Ghislaine Maxwell asks NY appeals court to toss conviction in Epstein sex trafficking case

Lawyers for Ghislaine Maxwell asked a New York federal appeals court Tuesday to toss her conviction for aiding Jeffrey Epstein’s sexual exploitation of teenage girls — contending she was protected by a 2007 sweetheart deal between the deceased financier and the feds.

Arguing before the 2nd Circuit U.S. Court of Appeals in Manhattan, the former British socialite’s appellate lawyer, Diana Fabi Samson, said a section in Epstein’s nonprosecution deal with the Southern District of Florida covering potential co-conspirators should have prohibited the feds from charging Maxwell 13 years after it was penned.

“Denying the viability of this agreement strikes a dagger in the heart of the trust between the government and its citizens regarding plea agreements,” Samson argued.

Arguing for the government, Assistant U.S. Attorney Andrew Rohrbach said the deal — which saw Epstein dodge meaningful responsibility a decade before his 2019 arrest and suicide — didn’t stop New York prosecutors from bringing charges.

“The central promise in the nonprosecution agreement is a promise by the Southern District of Florida not to prosecute Epstein in that district,” Rohrbach said. It is not clear which potential co-conspirators were named in the document.

Judge Raymond Lohier asked Rohrbach whether he knew of any similar deal binding every federal prosecutor’s office in the country. Rohrbach said he didn’t and described any reference to “United States” in Epstein’s deal as “generic.”

“It says nothing about the national scope,” Rohrbach said.

Evidence at the Manhattan Federal Court trial revealed how the multilingual, Oxford-educated daughter of a publishing baron — who introduced Epstein to the likes of her old school pal Prince Andrew — acted as the Brooklyn-born multimillionaire predator’s “lady of the house” for at least a decade beginning in 1994, procuring disadvantaged teens and young women for him to abuse around-the-clock under the guise of receiving massages, with Maxwell participating in some of the sessions.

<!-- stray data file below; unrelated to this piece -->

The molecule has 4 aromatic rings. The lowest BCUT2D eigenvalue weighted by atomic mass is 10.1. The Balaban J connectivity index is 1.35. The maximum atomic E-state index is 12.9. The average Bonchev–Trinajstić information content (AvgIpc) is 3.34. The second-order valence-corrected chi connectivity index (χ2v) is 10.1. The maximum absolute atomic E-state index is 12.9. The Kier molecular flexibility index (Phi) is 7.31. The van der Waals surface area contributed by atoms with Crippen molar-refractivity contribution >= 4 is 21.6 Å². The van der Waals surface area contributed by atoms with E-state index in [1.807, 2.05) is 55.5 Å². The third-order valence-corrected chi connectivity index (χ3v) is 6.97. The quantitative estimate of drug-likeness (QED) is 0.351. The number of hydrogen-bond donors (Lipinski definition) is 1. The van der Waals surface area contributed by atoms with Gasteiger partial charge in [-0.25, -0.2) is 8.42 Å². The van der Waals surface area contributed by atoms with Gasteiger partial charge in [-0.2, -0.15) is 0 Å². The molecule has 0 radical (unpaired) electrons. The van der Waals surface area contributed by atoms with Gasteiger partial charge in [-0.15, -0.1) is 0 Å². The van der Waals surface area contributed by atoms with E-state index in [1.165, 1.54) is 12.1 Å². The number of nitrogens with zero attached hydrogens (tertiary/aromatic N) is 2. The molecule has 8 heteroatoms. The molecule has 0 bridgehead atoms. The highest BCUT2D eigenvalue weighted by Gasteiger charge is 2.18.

Annie Farmer, one of the Epstein victims who testified at Maxwell’s trial, released a statement on the effort to overturn the conviction.

“It took far too many years for the Epstein survivors to get some small piece of deserved justice with Ghislaine Maxwell’s conviction and prison sentencing,” Farmer said “Nothing in Maxwell’s appellate argument today changes the fact that she does not get a free pass and her conviction should be upheld. Survivors deserve nothing less.”

Maxwell’s summer 2020 arrest came about a year after Epstein killed himself at lower Manhattan’s now-shuttered Metropolitan Correctional Center while awaiting trial. Maxwell has long claimed prosecutors scapegoated her with egg on their faces after losing a high-profile inmate.

Epstein’s second arrest on sex-trafficking charges carrying the potential for decades in prison came after a bombshell report by the Miami Herald accused him of abusing dozens of young girls in plain sight at his properties worldwide for decades, including at his Palm Beach, Fla., mansion, private Caribbean Island and Upper East Side townhouse, where he hosted some of the world’s most famous names.

The highly unusual nonprosecution agreement afforded him by former Southern District of Florida U.S. Attorney Alexander Acosta allowed him to plead guilty in a state court in 2008 to soliciting a 14-year-old for sex and to leave jail for work during his 13-month sentence.

Police records unsealed in a related lawsuit in January detailed how Palm Beach police had identified up to 33 girls recruited for Epstein’s abuse around the time Acosta offered him the deal.

The appeals court panel did not indicate when it would rule.